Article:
Countries with a prolonged period of low and stable inflation have often experienced higher rates of investment.
Evaluation — if low inflation is caused by a fall in demand and economic growth — then this low inflation will not, of itself, be sufficient to boost investment. The ideal is low inflationary and sustainable growth. Productivity of capital Long-term changes in technology can influence the attractiveness of investment. In the late nineteenth century, new technology such as Bessemer steel and improved steam engines meant firms had a strong incentive to invest in this new technology because it was much more efficient than previous technology.
If there is a slowdown in the rate of technological progress, firms will cut back investment as there are lower returns on the investment.
Availability of finance In the credit crunch ofmany banks were short of liquidity so had to cut back lending.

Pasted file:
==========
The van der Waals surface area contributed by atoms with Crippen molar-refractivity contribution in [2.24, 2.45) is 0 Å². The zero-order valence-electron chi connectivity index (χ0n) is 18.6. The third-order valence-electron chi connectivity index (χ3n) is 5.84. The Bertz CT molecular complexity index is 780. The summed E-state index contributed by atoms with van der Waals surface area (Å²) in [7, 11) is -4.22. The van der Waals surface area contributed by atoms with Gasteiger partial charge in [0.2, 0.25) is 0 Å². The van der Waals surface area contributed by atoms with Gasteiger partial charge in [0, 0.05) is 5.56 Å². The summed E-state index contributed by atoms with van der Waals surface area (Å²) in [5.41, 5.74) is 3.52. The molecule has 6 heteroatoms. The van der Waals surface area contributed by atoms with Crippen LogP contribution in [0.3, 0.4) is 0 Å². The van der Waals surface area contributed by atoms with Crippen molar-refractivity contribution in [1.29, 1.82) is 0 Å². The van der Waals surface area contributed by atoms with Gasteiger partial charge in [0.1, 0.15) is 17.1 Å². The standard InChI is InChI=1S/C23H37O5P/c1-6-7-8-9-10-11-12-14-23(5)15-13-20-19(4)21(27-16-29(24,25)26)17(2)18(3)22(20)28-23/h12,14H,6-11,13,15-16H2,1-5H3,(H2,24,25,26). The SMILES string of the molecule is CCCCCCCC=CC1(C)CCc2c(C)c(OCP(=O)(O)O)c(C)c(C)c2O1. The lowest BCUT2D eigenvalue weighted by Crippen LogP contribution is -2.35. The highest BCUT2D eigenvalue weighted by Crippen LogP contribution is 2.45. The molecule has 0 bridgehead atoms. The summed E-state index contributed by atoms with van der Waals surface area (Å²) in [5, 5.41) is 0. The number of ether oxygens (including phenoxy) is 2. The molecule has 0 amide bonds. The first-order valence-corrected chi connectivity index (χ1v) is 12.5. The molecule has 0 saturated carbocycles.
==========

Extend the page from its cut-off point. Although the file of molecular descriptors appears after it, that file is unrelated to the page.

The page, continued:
Banks were very reluctant to lend to firms for investment. Therefore despite record low-interest rates, firms were unable to borrow for investment — despite firms wishing to do that.
Another factor that can influence investment in the long-term is the level of savings. Therefore, investment almost always involves some risk. Consider the following scenario.
You know that your equipment is slow and outdated. You also know that investing in modern computerized printing presses will yield a positive return for your business, but that they will be very expensive. In order to undertake the investment in new equipment, you will have to borrow the money. Should you borrow the money and buy the new equipment?